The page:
So when I received the R*E*A* Express Restaurant matchbook from Alex, I knew that it wasn't just a matchbook, but that there must be more to it than something pocketed during a visit to a restaurant in Akron sometime in the--I'll guess--early to mid-1970s. Here's what I learned: REA is the acronym for Railway Express Agency, and was a UPS-like organization the Federal Government created during World War I to ensure that goods were shipped quickly around the country. It had its ups and downs, but eventually became a leading shipper of refrigerated goods in the 1940s. By the 1970s REA had lost favor with the government, run into troubles with labor and UPS, and filed for bankruptcy in 1975.

Here is a photo of the R*E*A* Express Restaurant at Quaker Square in Akron, dated 1977, and available on the Cleveland Memory Project website:

Evidently, the restaurant is next to or perhaps was the terminal that REA used during it's years in Akron. And here's a photo of the inside of the restaurant, also from that time:

So that's where my new matchbook came from. I like the stained-glass windows. It looks like a comfortable place. I hope the food was good, but there's no way to tell from the photos. It seems good conversation was possible? That's important to think about. At least there's a specific place for me to imagine this matchbook having been at one time. A few weeks back, I took some photos of the R*E*A* Express Restaurant matchbook at my library job. I work for a bookmobile, and it's a very good job for me. A friend told me he thinks of a bookmobile as "an ice cream truck for intellectuals." At its best, that's one of the things a bookmobile is. It's a pleasure to drive it around and visit schools and the communities the system I work for serves. I thought since so much of Alex's life has been around libraries and collections--institutional and personal--that it would be fitting to show the matchbook he sent me at my library, a library I'm lucky enough to get to drive around a portion of southwestern Ohio. Here's a shot looking out the window over the driver's dash at my weekly evening stop in Darrtown, Ohio. The newly remodeled Hitching Post is in the background. A sign of our times is that I'm sure there are no matchbooks here. Patrons have to go outside to smoke. The owners, a young couple named Pat and Tasha, visit the bookmobile regularly with their daughter:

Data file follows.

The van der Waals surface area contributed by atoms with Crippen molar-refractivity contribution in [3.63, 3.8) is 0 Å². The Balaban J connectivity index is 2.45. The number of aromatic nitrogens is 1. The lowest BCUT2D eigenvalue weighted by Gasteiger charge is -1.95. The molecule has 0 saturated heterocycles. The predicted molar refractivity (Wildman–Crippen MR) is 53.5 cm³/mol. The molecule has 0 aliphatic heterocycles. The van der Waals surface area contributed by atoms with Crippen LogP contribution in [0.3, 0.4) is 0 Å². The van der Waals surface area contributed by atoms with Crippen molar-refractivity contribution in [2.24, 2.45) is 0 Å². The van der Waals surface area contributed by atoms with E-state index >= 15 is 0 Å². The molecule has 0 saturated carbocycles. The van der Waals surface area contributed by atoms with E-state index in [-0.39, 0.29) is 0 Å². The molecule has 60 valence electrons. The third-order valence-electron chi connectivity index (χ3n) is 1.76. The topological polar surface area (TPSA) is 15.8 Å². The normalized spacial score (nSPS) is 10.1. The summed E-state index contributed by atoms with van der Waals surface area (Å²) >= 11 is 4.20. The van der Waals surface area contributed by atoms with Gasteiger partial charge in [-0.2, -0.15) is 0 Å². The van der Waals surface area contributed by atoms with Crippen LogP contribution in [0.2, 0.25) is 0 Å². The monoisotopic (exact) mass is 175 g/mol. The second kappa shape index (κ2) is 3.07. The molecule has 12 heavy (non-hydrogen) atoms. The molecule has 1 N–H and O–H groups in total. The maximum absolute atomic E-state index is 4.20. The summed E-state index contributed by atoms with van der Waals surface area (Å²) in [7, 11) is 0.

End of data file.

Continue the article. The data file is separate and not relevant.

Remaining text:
Here's a self portrait (of sorts) with matchbook in a convex mirror:

And, finally, a panoramic shot of the interior of my mobile library (it should open up larger if you click on the image):

Thank you for the matchbook, Alex. I appreciate it!


  1. What a lovely, thoughtful post. Hope I run into you again sometime.

  2. Thanks, Tom! I hope to meet you again, soon. Take care.

  3. this is a very beautiful post. thank you for writing it.

  4. Thanks, Richard! I'm glad you liked it. I've read many of your comments over the years on Alex's blog, so I feel in a way that I know you, at least a little. I appreciate hearing from you. Take care.